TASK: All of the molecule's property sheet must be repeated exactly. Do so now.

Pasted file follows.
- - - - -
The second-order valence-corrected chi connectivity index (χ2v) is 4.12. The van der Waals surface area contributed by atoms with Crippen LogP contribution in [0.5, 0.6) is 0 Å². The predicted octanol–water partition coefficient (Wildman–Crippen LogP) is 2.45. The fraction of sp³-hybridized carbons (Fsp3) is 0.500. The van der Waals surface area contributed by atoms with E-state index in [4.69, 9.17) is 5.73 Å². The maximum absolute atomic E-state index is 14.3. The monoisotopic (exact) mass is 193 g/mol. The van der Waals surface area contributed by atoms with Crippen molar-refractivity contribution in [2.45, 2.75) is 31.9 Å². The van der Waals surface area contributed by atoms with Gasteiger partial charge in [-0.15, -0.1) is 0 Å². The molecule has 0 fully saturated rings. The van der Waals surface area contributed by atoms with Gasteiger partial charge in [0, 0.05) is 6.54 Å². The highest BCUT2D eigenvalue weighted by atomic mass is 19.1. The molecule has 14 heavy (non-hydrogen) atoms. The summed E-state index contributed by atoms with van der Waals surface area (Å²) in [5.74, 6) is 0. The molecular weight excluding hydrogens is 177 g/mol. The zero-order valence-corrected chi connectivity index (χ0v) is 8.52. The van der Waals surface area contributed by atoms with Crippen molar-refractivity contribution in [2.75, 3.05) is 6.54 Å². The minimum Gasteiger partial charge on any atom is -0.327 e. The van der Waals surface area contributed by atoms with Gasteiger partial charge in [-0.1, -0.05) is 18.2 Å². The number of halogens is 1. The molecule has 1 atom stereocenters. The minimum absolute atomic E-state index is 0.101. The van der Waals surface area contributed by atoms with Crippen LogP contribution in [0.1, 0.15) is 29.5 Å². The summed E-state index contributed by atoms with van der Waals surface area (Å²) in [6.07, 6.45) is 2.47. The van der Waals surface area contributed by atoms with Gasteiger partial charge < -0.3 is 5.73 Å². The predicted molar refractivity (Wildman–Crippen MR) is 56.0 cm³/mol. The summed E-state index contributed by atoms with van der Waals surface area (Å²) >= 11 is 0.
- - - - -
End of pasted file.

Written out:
The second-order valence-corrected chi connectivity index (χ2v) is 4.12. The van der Waals surface area contributed by atoms with Crippen LogP contribution in [0.5, 0.6) is 0 Å². The predicted octanol–water partition coefficient (Wildman–Crippen LogP) is 2.45. The fraction of sp³-hybridized carbons (Fsp3) is 0.500. The van der Waals surface area contributed by atoms with E-state index in [4.69, 9.17) is 5.73 Å². The maximum absolute atomic E-state index is 14.3. The monoisotopic (exact) mass is 193 g/mol. The van der Waals surface area contributed by atoms with Crippen molar-refractivity contribution in [2.45, 2.75) is 31.9 Å². The van der Waals surface area contributed by atoms with Gasteiger partial charge in [-0.15, -0.1) is 0 Å². The molecule has 0 fully saturated rings. The van der Waals surface area contributed by atoms with Gasteiger partial charge in [0, 0.05) is 6.54 Å². The highest BCUT2D eigenvalue weighted by atomic mass is 19.1. The molecule has 14 heavy (non-hydrogen) atoms. The summed E-state index contributed by atoms with van der Waals surface area (Å²) in [5.74, 6) is 0. The molecular weight excluding hydrogens is 177 g/mol. The zero-order valence-corrected chi connectivity index (χ0v) is 8.52. The van der Waals surface area contributed by atoms with Crippen molar-refractivity contribution in [2.75, 3.05) is 6.54 Å². The minimum Gasteiger partial charge on any atom is -0.327 e. The van der Waals surface area contributed by atoms with Gasteiger partial charge in [-0.1, -0.05) is 18.2 Å². The number of halogens is 1. The molecule has 1 atom stereocenters. The minimum absolute atomic E-state index is 0.101. The van der Waals surface area contributed by atoms with Crippen LogP contribution in [0.1, 0.15) is 29.5 Å². The summed E-state index contributed by atoms with van der Waals surface area (Å²) in [6.07, 6.45) is 2.47. The van der Waals surface area contributed by atoms with Gasteiger partial charge < -0.3 is 5.73 Å². The predicted molar refractivity (Wildman–Crippen MR) is 56.0 cm³/mol. The summed E-state index contributed by atoms with van der Waals surface area (Å²) >= 11 is 0.